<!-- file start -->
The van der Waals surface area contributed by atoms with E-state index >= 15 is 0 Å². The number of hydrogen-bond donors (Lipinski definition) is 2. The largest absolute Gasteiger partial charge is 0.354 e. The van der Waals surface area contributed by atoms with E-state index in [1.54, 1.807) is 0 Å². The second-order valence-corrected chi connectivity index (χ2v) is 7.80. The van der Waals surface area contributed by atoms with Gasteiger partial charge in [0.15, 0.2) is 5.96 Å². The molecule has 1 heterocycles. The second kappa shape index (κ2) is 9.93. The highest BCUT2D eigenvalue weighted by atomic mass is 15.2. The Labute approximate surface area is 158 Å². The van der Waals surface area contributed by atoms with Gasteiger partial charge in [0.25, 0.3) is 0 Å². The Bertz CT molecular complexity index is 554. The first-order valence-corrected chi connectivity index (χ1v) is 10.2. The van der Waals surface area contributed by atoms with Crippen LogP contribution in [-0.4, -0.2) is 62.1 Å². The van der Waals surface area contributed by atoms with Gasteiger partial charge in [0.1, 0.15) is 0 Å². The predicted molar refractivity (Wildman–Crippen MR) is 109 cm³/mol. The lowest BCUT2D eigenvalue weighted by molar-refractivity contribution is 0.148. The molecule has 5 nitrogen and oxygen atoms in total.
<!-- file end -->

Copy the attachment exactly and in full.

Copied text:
The van der Waals surface area contributed by atoms with E-state index >= 15 is 0 Å². The number of hydrogen-bond donors (Lipinski definition) is 2. The largest absolute Gasteiger partial charge is 0.354 e. The van der Waals surface area contributed by atoms with E-state index in [1.54, 1.807) is 0 Å². The second-order valence-corrected chi connectivity index (χ2v) is 7.80. The van der Waals surface area contributed by atoms with Gasteiger partial charge in [0.15, 0.2) is 5.96 Å². The molecule has 1 heterocycles. The second kappa shape index (κ2) is 9.93. The highest BCUT2D eigenvalue weighted by atomic mass is 15.2. The Labute approximate surface area is 158 Å². The van der Waals surface area contributed by atoms with Gasteiger partial charge in [0.25, 0.3) is 0 Å². The Bertz CT molecular complexity index is 554. The first-order valence-corrected chi connectivity index (χ1v) is 10.2. The van der Waals surface area contributed by atoms with Crippen LogP contribution in [-0.4, -0.2) is 62.1 Å². The van der Waals surface area contributed by atoms with Gasteiger partial charge in [0.1, 0.15) is 0 Å². The predicted molar refractivity (Wildman–Crippen MR) is 109 cm³/mol. The lowest BCUT2D eigenvalue weighted by molar-refractivity contribution is 0.148. The molecule has 5 nitrogen and oxygen atoms in total.